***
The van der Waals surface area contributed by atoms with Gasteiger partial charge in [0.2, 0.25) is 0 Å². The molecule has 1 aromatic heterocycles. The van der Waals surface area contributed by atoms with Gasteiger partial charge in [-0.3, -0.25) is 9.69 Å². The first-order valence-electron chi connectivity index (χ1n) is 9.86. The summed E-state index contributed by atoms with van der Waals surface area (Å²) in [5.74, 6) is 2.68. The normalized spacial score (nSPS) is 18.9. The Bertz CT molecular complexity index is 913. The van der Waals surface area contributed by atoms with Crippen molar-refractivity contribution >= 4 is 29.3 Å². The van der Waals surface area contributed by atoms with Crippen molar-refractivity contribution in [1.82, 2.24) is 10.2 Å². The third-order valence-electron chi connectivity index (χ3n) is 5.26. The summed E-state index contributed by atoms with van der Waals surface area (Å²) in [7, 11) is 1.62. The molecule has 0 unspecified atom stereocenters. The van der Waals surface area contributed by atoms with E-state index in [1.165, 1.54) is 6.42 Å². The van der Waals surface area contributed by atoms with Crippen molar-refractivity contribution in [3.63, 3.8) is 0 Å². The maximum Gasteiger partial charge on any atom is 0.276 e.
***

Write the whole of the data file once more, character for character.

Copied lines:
The van der Waals surface area contributed by atoms with Gasteiger partial charge in [0.2, 0.25) is 0 Å². The molecule has 1 aromatic heterocycles. The van der Waals surface area contributed by atoms with Gasteiger partial charge in [-0.3, -0.25) is 9.69 Å². The first-order valence-electron chi connectivity index (χ1n) is 9.86. The summed E-state index contributed by atoms with van der Waals surface area (Å²) in [5.74, 6) is 2.68. The normalized spacial score (nSPS) is 18.9. The Bertz CT molecular complexity index is 913. The van der Waals surface area contributed by atoms with Crippen molar-refractivity contribution >= 4 is 29.3 Å². The van der Waals surface area contributed by atoms with Crippen molar-refractivity contribution in [1.82, 2.24) is 10.2 Å². The third-order valence-electron chi connectivity index (χ3n) is 5.26. The summed E-state index contributed by atoms with van der Waals surface area (Å²) in [7, 11) is 1.62. The molecule has 0 unspecified atom stereocenters. The van der Waals surface area contributed by atoms with E-state index in [1.165, 1.54) is 6.42 Å². The van der Waals surface area contributed by atoms with Crippen molar-refractivity contribution in [3.63, 3.8) is 0 Å². The maximum Gasteiger partial charge on any atom is 0.276 e.